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Are the Florida Firework laws a dud?

10:47 PM, Jul 1, 2013   |    comments
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JACKSONVILLE, Fla. -- For Ron May, fireworks are a way of life.

"Who could come in to all this with a frown," he said.

He's run Ron's Fireworks with his brother-in-law for 15 years, and still gets a kick out of it.

"Bottle rockets, snakes, sparklers, cakes, traditional stuff, you know," he said.  

As the years have gone on, their products have gotten bigger, and brighter.

"Now a days, things just don't go up and down, they go sideways, and have designs, and corkscrews," May said.

But the law in Florida has changed things. 

And while the brothers have everything that lights up under the sun, the only thing that a the average citizen can legally possess is a sparkler.

But a gaping loophole in the law allows firework distributors across the state to keep selling.

"It's how the loophole works, everybody does it. But by doing that, you say you're going to do the right thing. We're going to show you how to operate things properly, and that's what you're going to do when you sign that. You're going to be responsible," May said.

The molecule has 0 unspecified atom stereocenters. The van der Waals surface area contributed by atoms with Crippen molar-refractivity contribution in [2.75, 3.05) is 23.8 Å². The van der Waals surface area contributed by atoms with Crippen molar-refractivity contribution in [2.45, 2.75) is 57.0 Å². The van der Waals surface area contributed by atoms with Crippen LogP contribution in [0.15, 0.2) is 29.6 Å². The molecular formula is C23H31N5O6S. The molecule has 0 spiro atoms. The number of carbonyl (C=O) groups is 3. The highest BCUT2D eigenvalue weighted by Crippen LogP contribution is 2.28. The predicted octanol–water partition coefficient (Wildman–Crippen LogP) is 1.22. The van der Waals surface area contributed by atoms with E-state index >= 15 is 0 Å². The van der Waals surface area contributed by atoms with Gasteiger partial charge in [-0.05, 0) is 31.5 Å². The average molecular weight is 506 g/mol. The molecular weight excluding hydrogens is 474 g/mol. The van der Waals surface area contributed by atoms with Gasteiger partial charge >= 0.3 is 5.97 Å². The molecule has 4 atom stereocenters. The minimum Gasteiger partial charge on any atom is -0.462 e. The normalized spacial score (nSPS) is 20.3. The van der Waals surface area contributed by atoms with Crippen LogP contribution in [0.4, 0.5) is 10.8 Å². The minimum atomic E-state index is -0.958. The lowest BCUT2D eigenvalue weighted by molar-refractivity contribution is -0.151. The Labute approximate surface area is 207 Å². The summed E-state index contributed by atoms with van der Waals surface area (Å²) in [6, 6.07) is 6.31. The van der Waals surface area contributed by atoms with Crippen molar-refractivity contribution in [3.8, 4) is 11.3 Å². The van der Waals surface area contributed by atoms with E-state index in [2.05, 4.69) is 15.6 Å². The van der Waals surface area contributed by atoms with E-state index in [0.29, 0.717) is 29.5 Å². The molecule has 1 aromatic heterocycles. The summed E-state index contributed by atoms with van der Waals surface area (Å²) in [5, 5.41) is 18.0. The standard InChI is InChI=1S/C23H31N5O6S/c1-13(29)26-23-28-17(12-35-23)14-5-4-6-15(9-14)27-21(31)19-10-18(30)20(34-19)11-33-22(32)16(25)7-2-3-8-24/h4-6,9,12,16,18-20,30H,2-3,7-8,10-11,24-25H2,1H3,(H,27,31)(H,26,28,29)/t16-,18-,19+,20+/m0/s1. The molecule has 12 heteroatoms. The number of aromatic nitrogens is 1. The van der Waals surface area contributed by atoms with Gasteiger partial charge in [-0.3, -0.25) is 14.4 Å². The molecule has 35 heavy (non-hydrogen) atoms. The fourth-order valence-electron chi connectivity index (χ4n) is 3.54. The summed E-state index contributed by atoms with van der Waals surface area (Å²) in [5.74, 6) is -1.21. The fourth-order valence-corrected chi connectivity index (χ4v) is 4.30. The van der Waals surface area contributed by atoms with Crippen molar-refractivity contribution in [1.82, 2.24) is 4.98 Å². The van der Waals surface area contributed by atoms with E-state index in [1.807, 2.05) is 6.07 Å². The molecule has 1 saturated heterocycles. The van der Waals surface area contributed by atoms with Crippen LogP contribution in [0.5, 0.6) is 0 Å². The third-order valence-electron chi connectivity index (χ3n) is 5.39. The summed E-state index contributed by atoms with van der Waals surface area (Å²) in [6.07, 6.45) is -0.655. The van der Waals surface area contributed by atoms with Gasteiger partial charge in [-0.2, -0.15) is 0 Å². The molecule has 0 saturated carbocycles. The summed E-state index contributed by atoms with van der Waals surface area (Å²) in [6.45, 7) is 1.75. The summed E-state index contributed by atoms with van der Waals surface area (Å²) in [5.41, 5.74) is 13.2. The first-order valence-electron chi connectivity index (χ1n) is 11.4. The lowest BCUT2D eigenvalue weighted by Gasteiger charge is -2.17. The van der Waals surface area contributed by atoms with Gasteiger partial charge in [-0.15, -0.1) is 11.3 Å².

Every person who walks in to Ron's has to sign a waiver agreeing that they've read the law, and will only use what they buy for those express purposes.

Law abiding purposes include only setting off fireworks for a public celebration with a permit. 

Residents can also blast off for industrial railroad use, for religious purposes, at fish hatcheries or if you're trying to scare pests of your crop.

Odds are most people aren't coming to Ron's to scare the bugs off their tomatoes.

Possessing fireworks illegally is a misdemeanor, and can result in a $1,000 fine and a year in jail.

But the law is rarely, if ever, enforced in Florida.

Ron posts the Fire Marshall code, and has the statute available for people to read with their purchase, but says it's more important that their customers are safe.

"People think you just light a fire work and that's it. But around here, you get the explanation. We have them out, so people can see how to operate them. We tell them, they are extremely powerful, they are extremely dangerous, they're beautiful," he said.

According to the National Fire Protection Agency, 9,600 people were injured with fireworks in 2011, and they caused nearly 18,000 fires.

First Coast News

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